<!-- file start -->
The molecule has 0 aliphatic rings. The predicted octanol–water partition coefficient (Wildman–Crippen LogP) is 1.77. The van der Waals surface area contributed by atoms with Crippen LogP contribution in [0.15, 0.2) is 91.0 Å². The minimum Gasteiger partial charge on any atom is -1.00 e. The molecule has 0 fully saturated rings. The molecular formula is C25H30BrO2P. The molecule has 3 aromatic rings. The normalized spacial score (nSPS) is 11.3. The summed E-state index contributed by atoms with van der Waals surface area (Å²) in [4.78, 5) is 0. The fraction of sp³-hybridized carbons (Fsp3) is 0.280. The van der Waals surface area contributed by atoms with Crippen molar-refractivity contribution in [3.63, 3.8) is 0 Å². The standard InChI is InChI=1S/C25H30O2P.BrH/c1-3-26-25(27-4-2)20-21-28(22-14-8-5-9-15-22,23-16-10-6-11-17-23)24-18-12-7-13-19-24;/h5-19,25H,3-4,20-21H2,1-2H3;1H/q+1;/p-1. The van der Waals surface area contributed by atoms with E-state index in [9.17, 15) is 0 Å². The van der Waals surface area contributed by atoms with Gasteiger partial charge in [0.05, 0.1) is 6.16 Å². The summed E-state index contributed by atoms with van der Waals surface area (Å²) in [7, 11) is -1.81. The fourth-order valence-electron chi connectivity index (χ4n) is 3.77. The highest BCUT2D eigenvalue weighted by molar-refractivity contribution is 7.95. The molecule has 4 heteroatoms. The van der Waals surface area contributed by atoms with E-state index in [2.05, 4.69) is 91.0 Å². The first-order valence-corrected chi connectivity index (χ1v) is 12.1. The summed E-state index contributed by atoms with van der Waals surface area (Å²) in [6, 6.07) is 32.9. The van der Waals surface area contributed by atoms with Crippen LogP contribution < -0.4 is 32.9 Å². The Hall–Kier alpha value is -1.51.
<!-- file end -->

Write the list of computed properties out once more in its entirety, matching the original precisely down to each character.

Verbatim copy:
The molecule has 0 aliphatic rings. The predicted octanol–water partition coefficient (Wildman–Crippen LogP) is 1.77. The van der Waals surface area contributed by atoms with Crippen LogP contribution in [0.15, 0.2) is 91.0 Å². The minimum Gasteiger partial charge on any atom is -1.00 e. The molecule has 0 fully saturated rings. The molecular formula is C25H30BrO2P. The molecule has 3 aromatic rings. The normalized spacial score (nSPS) is 11.3. The summed E-state index contributed by atoms with van der Waals surface area (Å²) in [4.78, 5) is 0. The fraction of sp³-hybridized carbons (Fsp3) is 0.280. The van der Waals surface area contributed by atoms with Crippen molar-refractivity contribution in [3.63, 3.8) is 0 Å². The standard InChI is InChI=1S/C25H30O2P.BrH/c1-3-26-25(27-4-2)20-21-28(22-14-8-5-9-15-22,23-16-10-6-11-17-23)24-18-12-7-13-19-24;/h5-19,25H,3-4,20-21H2,1-2H3;1H/q+1;/p-1. The van der Waals surface area contributed by atoms with E-state index in [9.17, 15) is 0 Å². The van der Waals surface area contributed by atoms with Gasteiger partial charge in [0.05, 0.1) is 6.16 Å². The summed E-state index contributed by atoms with van der Waals surface area (Å²) in [7, 11) is -1.81. The fourth-order valence-electron chi connectivity index (χ4n) is 3.77. The highest BCUT2D eigenvalue weighted by molar-refractivity contribution is 7.95. The molecule has 4 heteroatoms. The van der Waals surface area contributed by atoms with E-state index in [2.05, 4.69) is 91.0 Å². The first-order valence-corrected chi connectivity index (χ1v) is 12.1. The summed E-state index contributed by atoms with van der Waals surface area (Å²) in [6, 6.07) is 32.9. The van der Waals surface area contributed by atoms with Crippen LogP contribution < -0.4 is 32.9 Å². The Hall–Kier alpha value is -1.51.